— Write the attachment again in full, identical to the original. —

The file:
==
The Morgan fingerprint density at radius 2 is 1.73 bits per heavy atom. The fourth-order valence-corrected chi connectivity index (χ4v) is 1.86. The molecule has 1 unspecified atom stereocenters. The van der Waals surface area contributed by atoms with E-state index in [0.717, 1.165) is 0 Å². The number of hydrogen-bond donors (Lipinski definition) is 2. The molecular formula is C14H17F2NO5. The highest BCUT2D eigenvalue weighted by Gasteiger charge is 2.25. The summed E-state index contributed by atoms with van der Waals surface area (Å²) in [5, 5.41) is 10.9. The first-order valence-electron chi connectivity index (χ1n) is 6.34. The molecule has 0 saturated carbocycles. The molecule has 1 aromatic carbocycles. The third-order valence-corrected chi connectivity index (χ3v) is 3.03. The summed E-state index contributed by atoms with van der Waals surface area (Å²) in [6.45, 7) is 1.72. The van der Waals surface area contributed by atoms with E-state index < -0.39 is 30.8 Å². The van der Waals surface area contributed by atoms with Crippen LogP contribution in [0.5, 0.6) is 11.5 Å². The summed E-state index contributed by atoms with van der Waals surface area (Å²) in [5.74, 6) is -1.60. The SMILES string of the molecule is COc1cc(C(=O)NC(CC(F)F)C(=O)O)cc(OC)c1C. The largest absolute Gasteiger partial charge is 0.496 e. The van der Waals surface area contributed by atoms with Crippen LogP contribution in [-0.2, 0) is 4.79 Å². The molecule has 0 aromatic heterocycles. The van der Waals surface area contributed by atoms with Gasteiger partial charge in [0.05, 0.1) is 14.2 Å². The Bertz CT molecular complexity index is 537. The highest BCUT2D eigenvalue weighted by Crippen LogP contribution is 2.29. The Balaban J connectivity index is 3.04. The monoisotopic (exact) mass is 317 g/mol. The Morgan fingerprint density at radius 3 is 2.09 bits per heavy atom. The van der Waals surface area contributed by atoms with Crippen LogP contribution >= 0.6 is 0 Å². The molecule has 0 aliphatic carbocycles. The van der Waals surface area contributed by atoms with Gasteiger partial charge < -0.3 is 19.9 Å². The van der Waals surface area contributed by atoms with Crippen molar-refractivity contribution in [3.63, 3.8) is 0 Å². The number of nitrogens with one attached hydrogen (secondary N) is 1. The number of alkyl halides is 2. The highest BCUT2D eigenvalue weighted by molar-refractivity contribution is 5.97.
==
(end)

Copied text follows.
The Morgan fingerprint density at radius 2 is 1.73 bits per heavy atom. The fourth-order valence-corrected chi connectivity index (χ4v) is 1.86. The molecule has 1 unspecified atom stereocenters. The van der Waals surface area contributed by atoms with E-state index in [0.717, 1.165) is 0 Å². The number of hydrogen-bond donors (Lipinski definition) is 2. The molecular formula is C14H17F2NO5. The highest BCUT2D eigenvalue weighted by Gasteiger charge is 2.25. The summed E-state index contributed by atoms with van der Waals surface area (Å²) in [5, 5.41) is 10.9. The first-order valence-electron chi connectivity index (χ1n) is 6.34. The molecule has 0 saturated carbocycles. The molecule has 1 aromatic carbocycles. The third-order valence-corrected chi connectivity index (χ3v) is 3.03. The summed E-state index contributed by atoms with van der Waals surface area (Å²) in [6.45, 7) is 1.72. The van der Waals surface area contributed by atoms with E-state index < -0.39 is 30.8 Å². The van der Waals surface area contributed by atoms with Crippen LogP contribution in [0.5, 0.6) is 11.5 Å². The summed E-state index contributed by atoms with van der Waals surface area (Å²) in [5.74, 6) is -1.60. The SMILES string of the molecule is COc1cc(C(=O)NC(CC(F)F)C(=O)O)cc(OC)c1C. The largest absolute Gasteiger partial charge is 0.496 e. The van der Waals surface area contributed by atoms with Crippen LogP contribution in [-0.2, 0) is 4.79 Å². The molecule has 0 aromatic heterocycles. The van der Waals surface area contributed by atoms with Gasteiger partial charge in [0.05, 0.1) is 14.2 Å². The Bertz CT molecular complexity index is 537. The highest BCUT2D eigenvalue weighted by Crippen LogP contribution is 2.29. The Balaban J connectivity index is 3.04. The monoisotopic (exact) mass is 317 g/mol. The Morgan fingerprint density at radius 3 is 2.09 bits per heavy atom. The van der Waals surface area contributed by atoms with Crippen LogP contribution >= 0.6 is 0 Å². The molecule has 0 aliphatic carbocycles. The van der Waals surface area contributed by atoms with Gasteiger partial charge < -0.3 is 19.9 Å². The van der Waals surface area contributed by atoms with Crippen molar-refractivity contribution in [3.63, 3.8) is 0 Å². The number of nitrogens with one attached hydrogen (secondary N) is 1. The number of alkyl halides is 2. The highest BCUT2D eigenvalue weighted by molar-refractivity contribution is 5.97.